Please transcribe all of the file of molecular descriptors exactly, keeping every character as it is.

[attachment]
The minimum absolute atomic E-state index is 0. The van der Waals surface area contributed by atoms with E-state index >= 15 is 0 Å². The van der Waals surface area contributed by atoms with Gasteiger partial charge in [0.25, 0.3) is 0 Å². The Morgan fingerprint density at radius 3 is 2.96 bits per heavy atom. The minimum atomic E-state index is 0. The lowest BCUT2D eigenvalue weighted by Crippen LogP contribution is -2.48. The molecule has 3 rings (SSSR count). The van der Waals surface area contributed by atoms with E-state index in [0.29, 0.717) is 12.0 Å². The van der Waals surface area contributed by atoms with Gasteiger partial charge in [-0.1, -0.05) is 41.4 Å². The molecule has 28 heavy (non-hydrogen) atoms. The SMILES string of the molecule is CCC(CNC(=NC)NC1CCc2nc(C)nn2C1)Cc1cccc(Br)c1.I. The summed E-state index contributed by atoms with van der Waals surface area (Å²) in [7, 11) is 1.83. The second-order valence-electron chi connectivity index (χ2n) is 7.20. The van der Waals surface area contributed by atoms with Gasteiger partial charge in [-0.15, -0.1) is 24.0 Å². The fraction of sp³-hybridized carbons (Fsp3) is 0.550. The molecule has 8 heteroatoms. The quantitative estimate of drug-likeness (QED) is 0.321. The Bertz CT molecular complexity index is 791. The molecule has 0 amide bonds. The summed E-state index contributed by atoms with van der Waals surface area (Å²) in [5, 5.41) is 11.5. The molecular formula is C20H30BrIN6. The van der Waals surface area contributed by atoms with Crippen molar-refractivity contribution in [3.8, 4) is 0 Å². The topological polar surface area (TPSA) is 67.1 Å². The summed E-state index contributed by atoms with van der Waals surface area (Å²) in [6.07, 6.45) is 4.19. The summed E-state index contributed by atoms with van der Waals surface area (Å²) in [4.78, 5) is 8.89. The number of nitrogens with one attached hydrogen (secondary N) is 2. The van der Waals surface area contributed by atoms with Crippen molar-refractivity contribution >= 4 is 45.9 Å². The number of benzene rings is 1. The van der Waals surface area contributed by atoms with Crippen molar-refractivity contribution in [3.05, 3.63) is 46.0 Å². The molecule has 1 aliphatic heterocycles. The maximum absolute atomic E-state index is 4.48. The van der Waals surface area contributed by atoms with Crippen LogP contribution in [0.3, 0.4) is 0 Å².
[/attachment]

The minimum absolute atomic E-state index is 0. The van der Waals surface area contributed by atoms with E-state index >= 15 is 0 Å². The van der Waals surface area contributed by atoms with Gasteiger partial charge in [0.25, 0.3) is 0 Å². The Morgan fingerprint density at radius 3 is 2.96 bits per heavy atom. The minimum atomic E-state index is 0. The lowest BCUT2D eigenvalue weighted by Crippen LogP contribution is -2.48. The molecule has 3 rings (SSSR count). The van der Waals surface area contributed by atoms with E-state index in [0.29, 0.717) is 12.0 Å². The van der Waals surface area contributed by atoms with Gasteiger partial charge in [-0.1, -0.05) is 41.4 Å². The molecule has 28 heavy (non-hydrogen) atoms. The SMILES string of the molecule is CCC(CNC(=NC)NC1CCc2nc(C)nn2C1)Cc1cccc(Br)c1.I. The summed E-state index contributed by atoms with van der Waals surface area (Å²) in [7, 11) is 1.83. The second-order valence-electron chi connectivity index (χ2n) is 7.20. The van der Waals surface area contributed by atoms with Gasteiger partial charge in [-0.15, -0.1) is 24.0 Å². The fraction of sp³-hybridized carbons (Fsp3) is 0.550. The molecule has 8 heteroatoms. The quantitative estimate of drug-likeness (QED) is 0.321. The Bertz CT molecular complexity index is 791. The molecule has 0 amide bonds. The summed E-state index contributed by atoms with van der Waals surface area (Å²) in [5, 5.41) is 11.5. The molecular formula is C20H30BrIN6. The van der Waals surface area contributed by atoms with Crippen molar-refractivity contribution in [3.8, 4) is 0 Å². The topological polar surface area (TPSA) is 67.1 Å². The summed E-state index contributed by atoms with van der Waals surface area (Å²) in [6.07, 6.45) is 4.19. The summed E-state index contributed by atoms with van der Waals surface area (Å²) in [4.78, 5) is 8.89. The number of nitrogens with one attached hydrogen (secondary N) is 2. The van der Waals surface area contributed by atoms with Crippen molar-refractivity contribution >= 4 is 45.9 Å². The number of benzene rings is 1. The van der Waals surface area contributed by atoms with Crippen molar-refractivity contribution in [3.05, 3.63) is 46.0 Å². The molecule has 1 aliphatic heterocycles. The maximum absolute atomic E-state index is 4.48. The van der Waals surface area contributed by atoms with Crippen LogP contribution in [0.3, 0.4) is 0 Å².